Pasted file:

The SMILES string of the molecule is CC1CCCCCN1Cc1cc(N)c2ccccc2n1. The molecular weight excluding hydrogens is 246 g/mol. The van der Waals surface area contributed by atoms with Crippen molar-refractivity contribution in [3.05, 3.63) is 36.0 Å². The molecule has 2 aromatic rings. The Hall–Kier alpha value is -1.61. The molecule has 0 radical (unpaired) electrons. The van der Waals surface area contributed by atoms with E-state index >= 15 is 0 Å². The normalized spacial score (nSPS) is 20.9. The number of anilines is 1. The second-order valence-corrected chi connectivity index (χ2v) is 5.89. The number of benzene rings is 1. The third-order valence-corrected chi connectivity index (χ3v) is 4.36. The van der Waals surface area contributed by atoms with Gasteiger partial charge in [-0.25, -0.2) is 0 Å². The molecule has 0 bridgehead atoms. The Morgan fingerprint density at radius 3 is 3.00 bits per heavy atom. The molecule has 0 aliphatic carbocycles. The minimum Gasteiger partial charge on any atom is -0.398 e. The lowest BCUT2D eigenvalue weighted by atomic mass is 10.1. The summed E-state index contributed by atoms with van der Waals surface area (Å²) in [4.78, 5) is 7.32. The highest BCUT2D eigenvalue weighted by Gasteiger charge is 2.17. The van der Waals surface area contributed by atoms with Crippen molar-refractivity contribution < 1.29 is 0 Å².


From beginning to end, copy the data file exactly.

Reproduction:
The SMILES string of the molecule is CC1CCCCCN1Cc1cc(N)c2ccccc2n1. The molecular weight excluding hydrogens is 246 g/mol. The van der Waals surface area contributed by atoms with Crippen molar-refractivity contribution in [3.05, 3.63) is 36.0 Å². The molecule has 2 aromatic rings. The Hall–Kier alpha value is -1.61. The molecule has 0 radical (unpaired) electrons. The van der Waals surface area contributed by atoms with E-state index >= 15 is 0 Å². The normalized spacial score (nSPS) is 20.9. The number of anilines is 1. The second-order valence-corrected chi connectivity index (χ2v) is 5.89. The number of benzene rings is 1. The third-order valence-corrected chi connectivity index (χ3v) is 4.36. The van der Waals surface area contributed by atoms with Gasteiger partial charge in [-0.25, -0.2) is 0 Å². The molecule has 0 bridgehead atoms. The Morgan fingerprint density at radius 3 is 3.00 bits per heavy atom. The molecule has 0 aliphatic carbocycles. The minimum Gasteiger partial charge on any atom is -0.398 e. The lowest BCUT2D eigenvalue weighted by atomic mass is 10.1. The summed E-state index contributed by atoms with van der Waals surface area (Å²) in [4.78, 5) is 7.32. The highest BCUT2D eigenvalue weighted by Gasteiger charge is 2.17. The van der Waals surface area contributed by atoms with Crippen molar-refractivity contribution < 1.29 is 0 Å².